Environmental microorganisms and infection transmission in healthcare buildings

Lead Research Organisation: University of Leeds
Department Name: Civil Engineering


Healthcare acquired infection (HCAI) remains a problem worldwide and antibiotic resistance means that treating infections is becoming increasingly challenging. There is increasing evidence that the built environment plays an important role in the transmission pathway for infections. In particular, contact transmission can be influenced by the contamination of surfaces in the hospital environment, which is also influenced by the prevalence of microorganisms in the air. While there is growing awareness of the relationships between the environment and microbial contamination, there is very little quantitative data to assess the interactions between air and surface contamination. Moreover the majority of studies have been conducted from a microbiology or clinical perspective and do not fully characterise the physical environment or the activities that are taking place. As such there is not sufficient data to be confident in relationships and to understand how this varies with time.

This project aims to fill this gap in knowledge by establishing quantitative relationships between microogansmisms in hospitals and the design and operation of the hospital environment. This will lead to new approaches to assess the role of the environment on infection risk, supporting both future design and actions such as cleaning. The PhD is aligned to the EPSRC HECOIRA Healthcare Impact Partnership Project EP/P023312/1.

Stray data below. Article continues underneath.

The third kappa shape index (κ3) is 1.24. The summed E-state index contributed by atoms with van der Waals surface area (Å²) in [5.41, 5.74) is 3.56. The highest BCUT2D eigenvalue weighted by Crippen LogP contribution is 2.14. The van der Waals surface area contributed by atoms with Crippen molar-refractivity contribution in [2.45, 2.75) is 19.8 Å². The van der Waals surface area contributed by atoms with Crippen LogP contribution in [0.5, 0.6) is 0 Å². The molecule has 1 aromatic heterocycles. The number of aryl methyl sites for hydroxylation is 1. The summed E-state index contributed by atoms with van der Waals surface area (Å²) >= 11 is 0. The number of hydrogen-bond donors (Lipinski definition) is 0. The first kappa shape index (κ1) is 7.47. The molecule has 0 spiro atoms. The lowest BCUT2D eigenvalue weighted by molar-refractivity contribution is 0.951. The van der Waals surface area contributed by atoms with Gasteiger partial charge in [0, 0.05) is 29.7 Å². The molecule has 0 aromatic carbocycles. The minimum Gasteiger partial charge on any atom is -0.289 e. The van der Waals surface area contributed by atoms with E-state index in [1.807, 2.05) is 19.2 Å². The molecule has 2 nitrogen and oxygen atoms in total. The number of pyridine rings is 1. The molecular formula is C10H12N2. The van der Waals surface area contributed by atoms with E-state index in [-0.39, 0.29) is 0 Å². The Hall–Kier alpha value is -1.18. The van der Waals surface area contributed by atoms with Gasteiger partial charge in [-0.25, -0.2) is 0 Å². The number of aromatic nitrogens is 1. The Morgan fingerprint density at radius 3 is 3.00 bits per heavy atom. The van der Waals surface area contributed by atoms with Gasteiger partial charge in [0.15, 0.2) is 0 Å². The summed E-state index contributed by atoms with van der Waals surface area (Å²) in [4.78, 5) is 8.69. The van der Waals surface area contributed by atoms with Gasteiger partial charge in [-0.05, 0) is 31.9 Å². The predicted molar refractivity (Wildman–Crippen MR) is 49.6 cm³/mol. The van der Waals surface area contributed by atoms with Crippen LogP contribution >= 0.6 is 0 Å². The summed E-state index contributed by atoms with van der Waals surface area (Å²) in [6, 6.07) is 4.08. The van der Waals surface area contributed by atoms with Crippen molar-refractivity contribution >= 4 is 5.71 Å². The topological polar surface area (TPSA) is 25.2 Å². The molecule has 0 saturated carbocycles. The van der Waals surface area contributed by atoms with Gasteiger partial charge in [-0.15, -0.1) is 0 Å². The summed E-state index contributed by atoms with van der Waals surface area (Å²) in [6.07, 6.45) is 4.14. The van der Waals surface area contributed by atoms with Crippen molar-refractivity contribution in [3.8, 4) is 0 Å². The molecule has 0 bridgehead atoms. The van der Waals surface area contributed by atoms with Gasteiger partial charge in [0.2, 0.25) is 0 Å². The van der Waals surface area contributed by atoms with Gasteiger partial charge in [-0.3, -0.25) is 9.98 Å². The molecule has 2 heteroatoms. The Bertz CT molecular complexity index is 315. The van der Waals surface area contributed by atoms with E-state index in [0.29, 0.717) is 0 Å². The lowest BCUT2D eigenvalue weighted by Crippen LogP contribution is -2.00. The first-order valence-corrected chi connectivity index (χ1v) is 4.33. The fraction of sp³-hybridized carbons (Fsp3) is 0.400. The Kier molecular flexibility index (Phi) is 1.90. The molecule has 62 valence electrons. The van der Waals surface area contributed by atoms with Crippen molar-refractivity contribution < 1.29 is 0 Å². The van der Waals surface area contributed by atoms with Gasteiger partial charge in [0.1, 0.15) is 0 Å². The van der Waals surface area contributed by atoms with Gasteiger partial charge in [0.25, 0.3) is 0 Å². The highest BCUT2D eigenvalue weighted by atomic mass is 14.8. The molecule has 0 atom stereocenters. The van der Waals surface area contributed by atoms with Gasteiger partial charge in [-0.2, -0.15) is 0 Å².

The key objectives of the study are:

Quantify the relationships between microorgansims on the air and on surfaces over time under controlled conditions. This will involve bioaerosol chamber studies for a range of conditions including bioaerosol source, microorganism species, ventilation flow rate, and temperature and humidity, to quantify concentration and viability of microorganisms with time and establish deposition, evaporation and survival rates.

Characterise transient relationships between air and surface microbial burden in a hospital environment. This will involve substantial microbial and environmental sampling and activity monitoring studies in two hospital wards to develop time series variations in air and surface contamination with time, physical conditions and activity.

Apply empirical relationships within mathematical models of infection risk to evaluate the relationships between cleaning procedures, hand hygiene and the environment on potential infection risks for specific events in hospital ward settings.

The project aligns to EPSRC priorities in Built Environment and Healthcare Technology. By integrating microbial methodologies with data on the physical environment and its operation, the project will give new insights to inform future healthcare estates design and operation as well as support clinical decisions over patient care.


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Studentship Projects

Project Reference Relationship Related To Start End Student Name
EP/N509681/1 01/10/2016 30/09/2021
1955605 Studentship EP/N509681/1 01/10/2017 31/03/2021 Waseem Faeq Hiwar